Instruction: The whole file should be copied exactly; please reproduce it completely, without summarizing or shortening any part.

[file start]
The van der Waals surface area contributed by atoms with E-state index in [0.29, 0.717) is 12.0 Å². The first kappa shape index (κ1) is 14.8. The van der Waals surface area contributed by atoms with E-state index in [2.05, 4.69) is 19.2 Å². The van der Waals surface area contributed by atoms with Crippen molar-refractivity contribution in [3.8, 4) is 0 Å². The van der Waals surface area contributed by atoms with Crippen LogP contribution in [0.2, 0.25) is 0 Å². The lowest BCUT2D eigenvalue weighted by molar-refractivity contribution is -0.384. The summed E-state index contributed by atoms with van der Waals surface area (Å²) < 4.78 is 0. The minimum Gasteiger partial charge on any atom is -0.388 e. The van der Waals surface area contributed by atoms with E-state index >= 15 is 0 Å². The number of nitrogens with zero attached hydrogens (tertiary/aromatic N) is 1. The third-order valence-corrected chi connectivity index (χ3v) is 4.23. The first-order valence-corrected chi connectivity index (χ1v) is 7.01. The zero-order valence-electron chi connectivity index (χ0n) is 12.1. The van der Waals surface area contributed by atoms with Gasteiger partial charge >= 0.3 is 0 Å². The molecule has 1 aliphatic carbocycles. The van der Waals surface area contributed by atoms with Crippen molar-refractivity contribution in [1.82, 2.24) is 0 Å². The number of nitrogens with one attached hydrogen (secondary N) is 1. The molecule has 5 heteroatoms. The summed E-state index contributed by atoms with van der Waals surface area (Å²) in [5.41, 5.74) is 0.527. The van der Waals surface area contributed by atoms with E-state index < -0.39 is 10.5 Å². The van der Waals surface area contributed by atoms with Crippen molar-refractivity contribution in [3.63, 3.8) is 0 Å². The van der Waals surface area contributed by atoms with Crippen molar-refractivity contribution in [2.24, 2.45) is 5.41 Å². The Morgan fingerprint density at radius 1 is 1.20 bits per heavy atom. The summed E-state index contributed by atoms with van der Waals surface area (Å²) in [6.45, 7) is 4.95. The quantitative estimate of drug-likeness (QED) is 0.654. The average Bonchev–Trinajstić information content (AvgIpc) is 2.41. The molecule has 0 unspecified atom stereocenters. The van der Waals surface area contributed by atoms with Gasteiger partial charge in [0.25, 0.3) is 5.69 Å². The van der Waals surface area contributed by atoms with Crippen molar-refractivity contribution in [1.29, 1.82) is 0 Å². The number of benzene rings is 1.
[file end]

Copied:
The van der Waals surface area contributed by atoms with E-state index in [0.29, 0.717) is 12.0 Å². The first kappa shape index (κ1) is 14.8. The van der Waals surface area contributed by atoms with E-state index in [2.05, 4.69) is 19.2 Å². The van der Waals surface area contributed by atoms with Crippen molar-refractivity contribution in [3.8, 4) is 0 Å². The van der Waals surface area contributed by atoms with Crippen LogP contribution in [0.2, 0.25) is 0 Å². The lowest BCUT2D eigenvalue weighted by molar-refractivity contribution is -0.384. The summed E-state index contributed by atoms with van der Waals surface area (Å²) < 4.78 is 0. The minimum Gasteiger partial charge on any atom is -0.388 e. The van der Waals surface area contributed by atoms with E-state index >= 15 is 0 Å². The number of nitrogens with zero attached hydrogens (tertiary/aromatic N) is 1. The third-order valence-corrected chi connectivity index (χ3v) is 4.23. The first-order valence-corrected chi connectivity index (χ1v) is 7.01. The zero-order valence-electron chi connectivity index (χ0n) is 12.1. The van der Waals surface area contributed by atoms with Gasteiger partial charge >= 0.3 is 0 Å². The molecule has 1 aliphatic carbocycles. The van der Waals surface area contributed by atoms with Crippen molar-refractivity contribution in [1.82, 2.24) is 0 Å². The number of nitrogens with one attached hydrogen (secondary N) is 1. The molecule has 5 heteroatoms. The summed E-state index contributed by atoms with van der Waals surface area (Å²) in [5.41, 5.74) is 0.527. The van der Waals surface area contributed by atoms with E-state index < -0.39 is 10.5 Å². The van der Waals surface area contributed by atoms with Crippen molar-refractivity contribution in [3.63, 3.8) is 0 Å². The van der Waals surface area contributed by atoms with Crippen molar-refractivity contribution in [2.24, 2.45) is 5.41 Å². The Morgan fingerprint density at radius 1 is 1.20 bits per heavy atom. The summed E-state index contributed by atoms with van der Waals surface area (Å²) in [6.45, 7) is 4.95. The quantitative estimate of drug-likeness (QED) is 0.654. The average Bonchev–Trinajstić information content (AvgIpc) is 2.41. The molecule has 0 unspecified atom stereocenters. The van der Waals surface area contributed by atoms with Gasteiger partial charge in [0.25, 0.3) is 5.69 Å². The van der Waals surface area contributed by atoms with Crippen molar-refractivity contribution in [1.29, 1.82) is 0 Å². The number of benzene rings is 1.